Empirical formula from mass composition | Chemistry | Khan Academy
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Empirical formula from mass composition | Chemistry | Khan Academy

October 13, 2019

Sal: What I want to do
in this video is start with mass composition and
see if we can figure out the empirical formula of
the molecule that we’re dealing with based on
the mass composition. Let’s say that we have a bag
and we’re able to measure that this bag is 73 percent, it’s
73 percent mercury and it is, the remainder of the
bag, 27 percent chlorine. Based just on this can we
figure out the likely empirical formula for the molecule
that we have in that bag? I encourage you to pause the video and try to see if you can figure
it out on your own. Well one way to think about it is let’s just assume a number. This is all the information we have, let’s just assume we have 100 grams of it. We could assume a thousand
grams or 10,000 grams or 57 grams, but I’ll pick
100 grams because it will make the numbers easy to
work with in our head. Let’s just assume, let me make it clear that I’m assuming this. I’m going to assume that I
have 100 grams of this molecule that is 73 percent mercury
and 27 percent chlorine. If I assume that that means
that the 73 percent that is mercury is going to be
73 grams and the 27 percent that is chlorine is going
to be 27 grams of chlorine. Let me make it clear this is
mercury and this is chlorine. Now I just need to think about, well how many moles of
mercury is 73 grams and how many moles of chlorine is 27 grams. To do that I’ll look up the
periodic table right here. I have the atomic weight
which is the weighted average of the atomic masses
that’s found in nature. The atomic weight here
for mercury is 200.59. That means, let me write
this right over here. One mole of, one mole of mercury is, we could say is 200.59
grams, 200.59 grams. Similarly we could look up the
atomic weight for chlorine. Chlorine right over here, 35.453. We could say one mole of chlorine, and once again this is a
weighted average of all of the isotopes of chlorine
as found in nature. I guess we’ll just go with that number. One mole of chlorine is going to be 35.453, 35.453, 35.453 grams. Given this information right over here how many moles of mercury is this, roughly, and how many moles of
chlorine is this, roughly? I say roughly because getting
an empirical formula from measurements of mass composition
is going to be necessarily a messy affair, it’s not
going to come out completely, the numbers aren’t going to
work out completely exact, so that’s why I said roughly. So how many moles is this? This is going to be 73
over 200.59 of a mole. If a mole is 200.59 we have
73, this is the fraction of a mole that we have, moles of mercury. Remember, moles are just a
number, Avogadro’s number of something, but let’s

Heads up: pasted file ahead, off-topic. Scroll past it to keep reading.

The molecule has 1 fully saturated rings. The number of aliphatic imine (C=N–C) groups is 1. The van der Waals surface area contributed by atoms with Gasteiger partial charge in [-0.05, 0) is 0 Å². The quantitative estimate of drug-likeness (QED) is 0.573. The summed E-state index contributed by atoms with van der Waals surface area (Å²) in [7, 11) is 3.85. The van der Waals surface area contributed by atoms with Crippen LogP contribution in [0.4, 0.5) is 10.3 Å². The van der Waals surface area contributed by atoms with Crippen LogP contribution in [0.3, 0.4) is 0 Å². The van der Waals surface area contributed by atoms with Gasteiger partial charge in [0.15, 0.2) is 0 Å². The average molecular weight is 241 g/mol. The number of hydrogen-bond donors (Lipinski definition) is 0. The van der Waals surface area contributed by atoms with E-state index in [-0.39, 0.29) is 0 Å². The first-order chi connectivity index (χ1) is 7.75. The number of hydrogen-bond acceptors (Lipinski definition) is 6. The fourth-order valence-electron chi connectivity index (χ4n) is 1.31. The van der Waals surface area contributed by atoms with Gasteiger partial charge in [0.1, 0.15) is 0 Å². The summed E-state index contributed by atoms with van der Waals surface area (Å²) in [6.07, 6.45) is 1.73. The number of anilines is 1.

just figure out what it is. If we take 73 divided by 200.59
we get .36, I’ll just say 0.364, and once again this
is, so approximately 0.364. That’s how many moles
of mercury that we have. We can do the same thing for chlorine. This is going to be 27 over
35.453 moles of chlorine, which is approximately equal
to, get our calculator out. 27 divided by 35.453 is equal
to .76, I’ll just say two. So 0.762 moles of chlorine. What’s going to be the ratio
of mercury to chlorine? Or I guess we could say since chlorine, there’s more of that, chlorine to mercury. Remember, this is just a number. When I say 0.762 moles, this is just 0.762 times Avogadro’s number of chlorine atoms. This is 0.364 times Avogadro’s
number of mercury atoms. We can literally think
of this as the ratio. This is a certain number of moles, this is another number of moles. Well what’s the ratio, let’s see. What’s the ratio of chlorine to mercury? Well you can eyeball
it, it looks like it’s roughly two to one, and
you can verify that if you take that number and
you divide it by .3639, and once again I’m just going
to get the rough approximate. You can see it’s pretty close to two. So when you see something like this the simplest explanation is often the best. Okay, there probably will be
some measuring error right over here, but you can say
that it looks like roughly, this is what I’m talking about when you’re trying to find the empirical formula for mass composition it tends
to be a rough science. You can say roughly the ratio of chlorine to mercury is two to one. You have two chlorines for every mercury. And because of that you can say this is likely to be, so likely, for every mercury you have two chlorines, you have two chlorines. Based on these measurements
right over here it’s very likely that you have
mercury two chloride. The reason why it’s called
mercury two chloride is because, well I won’t go into too
much detail right over here but chlorine is
highly electronegative, it’s an oxidizing agent,
it likes to take other people’s electrons or hog
other people electrons. In this case it’s hogging, since each of the chlorine likes to hog one electron, this case two chlorines are
going to hog two electrons, so it’s hogging two
electrons from the mercury. When you lose electrons
or when your electrons are being hogged you’re being oxidized, so the oxidation state on
mercury right over here is two. Two of its electrons are being hogged, one by each of the two chlorines. This is mercury two chloride, where the two is the oxidation state of the mercury. This is what we likely have. The ratio, we have two chlorines for every one mercury, roughly.

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  2. Wait, so is Cl2 an oxidizing agent because it's on the right side of the periodic table? How do you know which one's the oxidizing agent?

  3. If youre trying to find the empirical formula, with 3 different elements, how do you find the ratio? Do you divide by the smallest number?

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